The sports world is home to some of the biggest rivalries around. Whether it’s the Yankees and Sox, the Celtics and Lakers, Ohio State and Michigan — they’re all heated battles that go down to the wire.
The Ithaca College men’s rugby club’s biggest adversary isn’t another team, but the college itself. After losing its sanctioning about 16 years ago because of a hazing incident, the club is back and better than ever. Now ranked No. 2 in the National Small College Rugby Organization, the team has advanced to the Final Four of the national tournament after defeating The College of New Jersey this past weekend in Ewing, N.J. But the club is still out to prove to the college that it should be recognized.
“We’re not the same team that we were back when they got sanctioned off,” senior Scott Kamp said. “Not all rugby teams are like that. They have this mind-set that rugby’s drinking and hazing and all that, but we’re trying to show them we’re a different team than that.”
So far the club’s on the right track. After training hard since August and hosting the Sweet 16 in the fall, the club transitioned well to the broken-up schedule that continued to condition and prepare them for the Elite Eight.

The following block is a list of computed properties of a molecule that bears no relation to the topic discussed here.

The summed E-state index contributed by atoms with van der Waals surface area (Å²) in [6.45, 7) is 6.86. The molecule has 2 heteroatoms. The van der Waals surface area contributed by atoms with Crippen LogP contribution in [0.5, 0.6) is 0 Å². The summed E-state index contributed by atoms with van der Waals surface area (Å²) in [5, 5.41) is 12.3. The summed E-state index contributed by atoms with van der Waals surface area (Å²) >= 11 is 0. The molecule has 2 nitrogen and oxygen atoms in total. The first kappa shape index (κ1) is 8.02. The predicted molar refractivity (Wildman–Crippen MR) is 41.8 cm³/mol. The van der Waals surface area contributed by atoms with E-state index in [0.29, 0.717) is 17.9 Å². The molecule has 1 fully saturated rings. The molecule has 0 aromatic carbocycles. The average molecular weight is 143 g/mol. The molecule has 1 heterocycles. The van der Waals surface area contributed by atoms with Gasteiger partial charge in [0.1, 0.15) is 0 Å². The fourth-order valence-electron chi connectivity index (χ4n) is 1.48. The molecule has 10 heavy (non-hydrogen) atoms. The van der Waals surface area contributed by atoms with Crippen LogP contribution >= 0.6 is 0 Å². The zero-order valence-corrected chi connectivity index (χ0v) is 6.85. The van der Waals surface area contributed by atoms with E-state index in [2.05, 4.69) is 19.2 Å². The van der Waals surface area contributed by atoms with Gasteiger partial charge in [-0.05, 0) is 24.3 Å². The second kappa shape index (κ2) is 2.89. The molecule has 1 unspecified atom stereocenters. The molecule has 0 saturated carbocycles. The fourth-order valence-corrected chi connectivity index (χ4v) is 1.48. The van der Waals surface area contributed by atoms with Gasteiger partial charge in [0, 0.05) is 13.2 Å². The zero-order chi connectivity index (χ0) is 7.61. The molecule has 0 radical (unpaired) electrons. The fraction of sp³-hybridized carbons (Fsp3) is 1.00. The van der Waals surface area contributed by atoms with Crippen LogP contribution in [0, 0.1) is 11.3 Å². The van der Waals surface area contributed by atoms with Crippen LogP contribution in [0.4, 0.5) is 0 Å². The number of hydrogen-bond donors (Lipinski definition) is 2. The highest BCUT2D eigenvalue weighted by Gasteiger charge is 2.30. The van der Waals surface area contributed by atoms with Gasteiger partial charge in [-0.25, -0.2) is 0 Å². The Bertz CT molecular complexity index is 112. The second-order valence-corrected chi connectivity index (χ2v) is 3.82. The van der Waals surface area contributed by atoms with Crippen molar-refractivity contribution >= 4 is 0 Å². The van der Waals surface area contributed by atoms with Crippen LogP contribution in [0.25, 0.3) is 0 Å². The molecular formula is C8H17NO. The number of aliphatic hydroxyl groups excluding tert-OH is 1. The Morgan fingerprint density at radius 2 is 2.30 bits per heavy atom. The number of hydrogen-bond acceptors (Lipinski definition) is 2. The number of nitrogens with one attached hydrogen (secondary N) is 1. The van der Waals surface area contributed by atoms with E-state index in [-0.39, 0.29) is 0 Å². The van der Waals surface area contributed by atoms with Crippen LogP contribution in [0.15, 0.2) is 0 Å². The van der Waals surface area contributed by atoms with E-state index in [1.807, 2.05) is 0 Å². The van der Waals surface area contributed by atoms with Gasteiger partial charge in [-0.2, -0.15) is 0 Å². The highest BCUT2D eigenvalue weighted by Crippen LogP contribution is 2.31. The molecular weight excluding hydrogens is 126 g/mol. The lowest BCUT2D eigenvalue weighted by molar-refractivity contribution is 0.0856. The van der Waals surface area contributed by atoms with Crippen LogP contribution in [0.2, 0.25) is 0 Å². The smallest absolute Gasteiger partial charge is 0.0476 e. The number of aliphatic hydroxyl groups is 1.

Kamp said it hasn’t sunk in yet that the club is one step closer to a national title.
“When we go to Virginia Beach in two weeks — when we’re actually down there — that’s when it’s really going to kick in for us, and we’ll realize how far we’ve made it,” he said.
The team will travel to Virginia on April 28 for the Final Four, where they will go up against Occidental College (Calif.) on April 30. Kamp said because of Ithaca’s weather the club is at a disadvantage.
On the other hand, Kamp said before playing The College of New Jersey the club blew out its opponents by scores of 60–0, 70–0 and defeated Franciscan University 36–0 in the Sweet 16. And with three starters returning from injuries for the Final Four, things bode well for the club.
Kamp said he gives most of the credit to the team’s success to Head Coach Annemarie Farrell, professor of sport management and media, who has experience with the women’s national team.
“Annemarie’s had us out there practicing at 6 a.m.,” he said. “People are like, ‘It’s a club sport,’ but to have a chance to win a national championship is remarkable and something that who knows when the next time this club is going to be able to be in that position and be able to make it this far.”